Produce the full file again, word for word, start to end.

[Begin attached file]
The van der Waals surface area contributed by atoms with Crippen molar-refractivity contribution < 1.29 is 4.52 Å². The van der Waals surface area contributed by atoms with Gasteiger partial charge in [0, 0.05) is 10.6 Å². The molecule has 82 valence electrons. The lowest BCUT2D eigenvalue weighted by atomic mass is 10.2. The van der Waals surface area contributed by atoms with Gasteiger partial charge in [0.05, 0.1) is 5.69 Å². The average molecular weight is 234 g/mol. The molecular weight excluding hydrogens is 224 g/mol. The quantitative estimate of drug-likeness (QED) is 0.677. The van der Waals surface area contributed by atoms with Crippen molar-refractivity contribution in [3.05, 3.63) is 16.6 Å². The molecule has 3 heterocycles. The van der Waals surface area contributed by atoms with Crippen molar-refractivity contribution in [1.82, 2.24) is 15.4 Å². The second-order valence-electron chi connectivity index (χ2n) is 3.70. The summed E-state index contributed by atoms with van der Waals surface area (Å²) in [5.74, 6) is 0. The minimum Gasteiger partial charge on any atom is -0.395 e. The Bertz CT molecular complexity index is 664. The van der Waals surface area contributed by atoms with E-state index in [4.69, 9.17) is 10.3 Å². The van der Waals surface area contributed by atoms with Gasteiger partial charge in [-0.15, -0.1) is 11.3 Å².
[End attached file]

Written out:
The van der Waals surface area contributed by atoms with Crippen molar-refractivity contribution < 1.29 is 4.52 Å². The van der Waals surface area contributed by atoms with Gasteiger partial charge in [0, 0.05) is 10.6 Å². The molecule has 82 valence electrons. The lowest BCUT2D eigenvalue weighted by atomic mass is 10.2. The van der Waals surface area contributed by atoms with Gasteiger partial charge in [0.05, 0.1) is 5.69 Å². The average molecular weight is 234 g/mol. The molecular weight excluding hydrogens is 224 g/mol. The quantitative estimate of drug-likeness (QED) is 0.677. The van der Waals surface area contributed by atoms with Crippen molar-refractivity contribution in [3.05, 3.63) is 16.6 Å². The molecule has 3 heterocycles. The van der Waals surface area contributed by atoms with Crippen molar-refractivity contribution in [1.82, 2.24) is 15.4 Å². The second-order valence-electron chi connectivity index (χ2n) is 3.70. The summed E-state index contributed by atoms with van der Waals surface area (Å²) in [5.74, 6) is 0. The minimum Gasteiger partial charge on any atom is -0.395 e. The Bertz CT molecular complexity index is 664. The van der Waals surface area contributed by atoms with E-state index in [4.69, 9.17) is 10.3 Å². The van der Waals surface area contributed by atoms with Gasteiger partial charge in [-0.15, -0.1) is 11.3 Å².